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Am Nat. 2014 Jan;183(1):40-53. doi: 10.1086/674129. Epub 2013 Nov 14.

Phenological and geographical shifts have interactive effects on migratory bird populations.

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Department of Ecology, Evolution, and Organismal Biology, Iowa State University, Ames, Iowa 50011.

Erratum in

  • Am Nat. 2014 Feb;183(2):311.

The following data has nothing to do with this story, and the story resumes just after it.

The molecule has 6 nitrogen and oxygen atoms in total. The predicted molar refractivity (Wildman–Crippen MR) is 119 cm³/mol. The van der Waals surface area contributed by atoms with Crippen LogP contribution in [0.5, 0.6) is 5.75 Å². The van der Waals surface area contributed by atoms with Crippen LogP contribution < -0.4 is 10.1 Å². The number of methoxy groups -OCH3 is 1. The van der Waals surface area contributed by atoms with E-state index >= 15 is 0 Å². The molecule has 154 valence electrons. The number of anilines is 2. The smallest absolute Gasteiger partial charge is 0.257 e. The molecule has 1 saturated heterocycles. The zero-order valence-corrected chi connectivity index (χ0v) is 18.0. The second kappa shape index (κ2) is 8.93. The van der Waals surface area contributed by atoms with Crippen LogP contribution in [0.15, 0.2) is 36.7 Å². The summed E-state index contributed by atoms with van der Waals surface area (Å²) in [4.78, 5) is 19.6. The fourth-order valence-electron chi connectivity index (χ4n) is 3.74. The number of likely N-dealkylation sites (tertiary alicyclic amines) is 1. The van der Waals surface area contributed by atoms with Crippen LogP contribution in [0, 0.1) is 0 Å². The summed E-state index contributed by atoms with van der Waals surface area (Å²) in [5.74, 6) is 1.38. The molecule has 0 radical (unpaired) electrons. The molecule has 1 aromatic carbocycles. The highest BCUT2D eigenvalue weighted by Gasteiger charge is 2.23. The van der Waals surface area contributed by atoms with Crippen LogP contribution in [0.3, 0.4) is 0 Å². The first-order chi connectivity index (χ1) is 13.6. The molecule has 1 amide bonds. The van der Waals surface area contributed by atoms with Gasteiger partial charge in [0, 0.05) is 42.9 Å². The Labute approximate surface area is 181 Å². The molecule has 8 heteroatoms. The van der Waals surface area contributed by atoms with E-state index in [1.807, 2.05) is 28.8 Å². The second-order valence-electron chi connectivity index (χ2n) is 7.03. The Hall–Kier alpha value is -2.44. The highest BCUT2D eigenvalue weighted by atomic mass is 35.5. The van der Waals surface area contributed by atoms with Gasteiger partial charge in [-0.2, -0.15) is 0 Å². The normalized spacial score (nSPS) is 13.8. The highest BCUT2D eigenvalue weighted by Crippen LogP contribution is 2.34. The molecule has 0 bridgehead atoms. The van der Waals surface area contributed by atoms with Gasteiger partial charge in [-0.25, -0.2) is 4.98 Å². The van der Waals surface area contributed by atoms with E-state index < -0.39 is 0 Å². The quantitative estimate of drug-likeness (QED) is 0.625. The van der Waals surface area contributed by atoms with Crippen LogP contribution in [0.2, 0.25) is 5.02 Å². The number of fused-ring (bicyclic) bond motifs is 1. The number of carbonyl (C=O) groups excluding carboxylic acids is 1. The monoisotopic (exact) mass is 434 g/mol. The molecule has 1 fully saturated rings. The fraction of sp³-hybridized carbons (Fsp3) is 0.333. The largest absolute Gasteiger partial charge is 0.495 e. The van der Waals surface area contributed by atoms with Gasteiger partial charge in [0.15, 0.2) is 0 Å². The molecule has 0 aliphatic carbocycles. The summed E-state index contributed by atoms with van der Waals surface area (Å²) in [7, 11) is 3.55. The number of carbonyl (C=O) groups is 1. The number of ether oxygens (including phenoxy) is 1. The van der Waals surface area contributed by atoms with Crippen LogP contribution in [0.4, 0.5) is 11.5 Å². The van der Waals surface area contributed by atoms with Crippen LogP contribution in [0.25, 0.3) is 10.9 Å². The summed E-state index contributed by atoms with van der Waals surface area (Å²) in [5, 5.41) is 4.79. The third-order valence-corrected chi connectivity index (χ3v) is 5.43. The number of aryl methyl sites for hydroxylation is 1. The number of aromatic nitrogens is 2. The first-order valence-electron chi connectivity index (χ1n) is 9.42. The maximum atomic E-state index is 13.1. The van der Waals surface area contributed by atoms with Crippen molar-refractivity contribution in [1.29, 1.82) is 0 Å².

For many taxa, ranges are shifting toward the poles and the timing of seasonal reproduction is advancing in response to climate change. For migratory birds, changes such as these could produce particularly strong impacts because of their potential to affect migratory timing and distance. Due to the relatively complex life histories of migratory species, however, it is difficult to intuit exactly what these impacts will be. Here, we develop a general population model for a long-distance migrant, introducing a framework for understanding the potential implications of changes in both phenology and migratory distance for bird abundances. We find that population sizes may increase with either shorter or longer migratory distances, depending on the nature of any concurrent phenological changes. This interaction between timing and distance suggests a need to consider multiple potential responses to climate change simultaneously in order to understand the overall impact of climate change on migratory populations. Our results reveal a degree of variability in the qualitative nature of this phenology-distance interaction, suggesting a possible explanation for observed variation in how migratory birds have already responded to climate change.

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